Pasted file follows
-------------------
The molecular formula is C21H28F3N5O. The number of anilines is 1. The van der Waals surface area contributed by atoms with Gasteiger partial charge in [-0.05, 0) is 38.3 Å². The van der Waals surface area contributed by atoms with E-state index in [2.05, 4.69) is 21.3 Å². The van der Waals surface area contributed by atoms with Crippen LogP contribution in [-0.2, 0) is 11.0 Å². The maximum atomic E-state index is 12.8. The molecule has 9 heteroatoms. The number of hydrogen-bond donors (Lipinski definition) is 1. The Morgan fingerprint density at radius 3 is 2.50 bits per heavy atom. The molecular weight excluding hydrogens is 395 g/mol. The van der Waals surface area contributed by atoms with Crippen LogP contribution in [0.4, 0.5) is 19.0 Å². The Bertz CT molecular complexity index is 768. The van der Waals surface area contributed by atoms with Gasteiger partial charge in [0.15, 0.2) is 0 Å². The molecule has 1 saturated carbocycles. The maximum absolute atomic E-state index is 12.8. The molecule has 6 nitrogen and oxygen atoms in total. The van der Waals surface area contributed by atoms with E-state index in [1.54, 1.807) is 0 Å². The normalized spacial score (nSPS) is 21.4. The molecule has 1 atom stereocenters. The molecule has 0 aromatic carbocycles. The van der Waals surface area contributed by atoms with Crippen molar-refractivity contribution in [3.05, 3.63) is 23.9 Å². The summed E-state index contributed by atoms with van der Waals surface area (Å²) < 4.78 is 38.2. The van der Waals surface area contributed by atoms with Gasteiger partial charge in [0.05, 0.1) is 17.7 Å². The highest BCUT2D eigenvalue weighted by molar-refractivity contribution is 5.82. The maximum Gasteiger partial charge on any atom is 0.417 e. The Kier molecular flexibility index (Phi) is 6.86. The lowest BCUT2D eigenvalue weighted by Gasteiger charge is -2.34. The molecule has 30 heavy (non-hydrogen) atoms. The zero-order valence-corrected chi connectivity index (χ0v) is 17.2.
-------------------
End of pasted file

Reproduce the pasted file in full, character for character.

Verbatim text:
The molecular formula is C21H28F3N5O. The number of anilines is 1. The van der Waals surface area contributed by atoms with Gasteiger partial charge in [-0.05, 0) is 38.3 Å². The van der Waals surface area contributed by atoms with E-state index in [2.05, 4.69) is 21.3 Å². The van der Waals surface area contributed by atoms with Crippen LogP contribution in [-0.2, 0) is 11.0 Å². The maximum atomic E-state index is 12.8. The molecule has 9 heteroatoms. The number of hydrogen-bond donors (Lipinski definition) is 1. The Morgan fingerprint density at radius 3 is 2.50 bits per heavy atom. The molecular weight excluding hydrogens is 395 g/mol. The van der Waals surface area contributed by atoms with Crippen LogP contribution in [0.4, 0.5) is 19.0 Å². The Bertz CT molecular complexity index is 768. The van der Waals surface area contributed by atoms with Gasteiger partial charge in [0.15, 0.2) is 0 Å². The molecule has 1 saturated carbocycles. The maximum absolute atomic E-state index is 12.8. The molecule has 6 nitrogen and oxygen atoms in total. The van der Waals surface area contributed by atoms with E-state index in [1.54, 1.807) is 0 Å². The normalized spacial score (nSPS) is 21.4. The molecule has 1 atom stereocenters. The molecule has 0 aromatic carbocycles. The van der Waals surface area contributed by atoms with Crippen molar-refractivity contribution in [3.05, 3.63) is 23.9 Å². The summed E-state index contributed by atoms with van der Waals surface area (Å²) < 4.78 is 38.2. The van der Waals surface area contributed by atoms with Gasteiger partial charge in [0.05, 0.1) is 17.7 Å². The highest BCUT2D eigenvalue weighted by molar-refractivity contribution is 5.82. The maximum Gasteiger partial charge on any atom is 0.417 e. The Kier molecular flexibility index (Phi) is 6.86. The lowest BCUT2D eigenvalue weighted by Gasteiger charge is -2.34. The molecule has 30 heavy (non-hydrogen) atoms. The zero-order valence-corrected chi connectivity index (χ0v) is 17.2.